Reformed Articles

Never ascribe to malice what may be explained by stupidity

This post was originally published on this site
There’s a raging debate about how Jeffrey Epstein died: was he killed or did he kill himself? 

1. One explanation appeals to Hanlon’s razor (“Never ascribe to malice what may be explained by stupidity”). Given overworked, underpaid prison guards with a low-prestige job, there’s not much incentive to give it their best effort. And if they belong to public sector unions, which makes it virtually impossible to fire them, there’s even less incentive to do a good job. All things being equal, incompetence is the default explanation. And I think that may well be the right explanation in the case of Epstein.

2. There are, however, other considerations:

• He was a sex-trafficker for the power elite. He had many powerful, well-connected clients who stood to benefit from silencing him before he could finger them. If you’re doomed, you might as well take some others with you on the way down. You have nothing to lose. Let them share your fate.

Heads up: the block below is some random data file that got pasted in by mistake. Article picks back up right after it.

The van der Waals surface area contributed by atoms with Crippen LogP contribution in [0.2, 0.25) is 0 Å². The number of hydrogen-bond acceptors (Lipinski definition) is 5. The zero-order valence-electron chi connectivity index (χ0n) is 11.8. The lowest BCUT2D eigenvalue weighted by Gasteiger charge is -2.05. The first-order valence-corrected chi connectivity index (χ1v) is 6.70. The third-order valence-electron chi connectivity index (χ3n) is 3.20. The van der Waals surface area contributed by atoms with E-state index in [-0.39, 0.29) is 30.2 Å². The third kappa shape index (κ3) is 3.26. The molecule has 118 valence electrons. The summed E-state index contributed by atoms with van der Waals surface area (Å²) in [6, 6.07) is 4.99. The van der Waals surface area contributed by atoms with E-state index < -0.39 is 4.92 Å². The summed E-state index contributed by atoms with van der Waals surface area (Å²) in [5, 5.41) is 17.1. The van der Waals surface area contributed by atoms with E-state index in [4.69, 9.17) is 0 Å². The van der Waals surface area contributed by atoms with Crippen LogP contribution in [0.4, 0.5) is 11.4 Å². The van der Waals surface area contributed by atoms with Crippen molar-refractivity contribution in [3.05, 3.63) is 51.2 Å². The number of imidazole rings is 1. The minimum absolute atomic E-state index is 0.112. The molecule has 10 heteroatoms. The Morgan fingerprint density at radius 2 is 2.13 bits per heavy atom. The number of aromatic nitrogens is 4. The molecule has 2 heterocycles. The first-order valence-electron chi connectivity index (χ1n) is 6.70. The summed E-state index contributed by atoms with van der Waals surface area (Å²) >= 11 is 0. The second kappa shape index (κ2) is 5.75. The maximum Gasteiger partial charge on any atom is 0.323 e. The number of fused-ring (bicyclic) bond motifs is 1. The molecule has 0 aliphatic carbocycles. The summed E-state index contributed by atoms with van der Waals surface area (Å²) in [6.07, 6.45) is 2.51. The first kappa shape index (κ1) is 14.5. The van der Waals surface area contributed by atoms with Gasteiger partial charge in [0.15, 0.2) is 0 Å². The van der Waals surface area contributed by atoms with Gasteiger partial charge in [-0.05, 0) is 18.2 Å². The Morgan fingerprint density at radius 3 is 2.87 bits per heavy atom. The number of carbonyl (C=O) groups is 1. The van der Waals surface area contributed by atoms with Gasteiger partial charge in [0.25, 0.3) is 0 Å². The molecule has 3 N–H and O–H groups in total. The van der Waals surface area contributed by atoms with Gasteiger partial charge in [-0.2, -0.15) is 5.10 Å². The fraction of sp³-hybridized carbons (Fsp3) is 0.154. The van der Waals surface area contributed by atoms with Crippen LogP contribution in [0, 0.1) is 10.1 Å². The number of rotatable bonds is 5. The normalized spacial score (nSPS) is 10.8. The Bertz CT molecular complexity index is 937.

• A bombshell document was released the day before, naming some of his clients, with teasers about another anonymous clients. Naturally there was curiosity about the next names to drop. 

• I imagine it’s not hard to put a hit on someone in prison. Heck, we read about drug lords who continue to run their operation behind bars. Prison guards are easily bribed.

3. So the timing of his death was very suspicious. But perhaps that was a coincidence. Coincidences happen in real life. 

4. Ordering a hit on a witness is risky. There’s the danger that the hit will be traced by to the culprit. However, that’s a comparative risk assessment. There’s the opposite danger that the witness will implicate the culprit. So despite the risk, some witnesses are in fact bumped off. 

5. The ways to kill yourself in a prison cell must be quite limited. Since these are so limited and so well-known, they are easily eliminated. Don’t architects  take that into account when designing prison cells? 

6. Thus far the official story is bureaucratic bungling. If, however, it was an inside job, then it’s not surprising that culprits have a cover story. 

Mind you, that illustrates a danger of conspiracy theories, since almost anything can be made consistent with a conspiracy theory. So we need more than consistency to make it plausible. 

7. In addition, there are different ways a hit might be carried out. In the case of a suicidal witness who already has the motive to off himself, you just provide him with the means, and opportunity (unsupervised time). That’s easy to cover up. If he doesn’t take the bait, you might have a backup plan: bribe a prisoner serving a life sentence to kill him, in exchange for certain favors.
Was his death the result of foul play? Not having firm opinion one way or the other, I suspend judgment.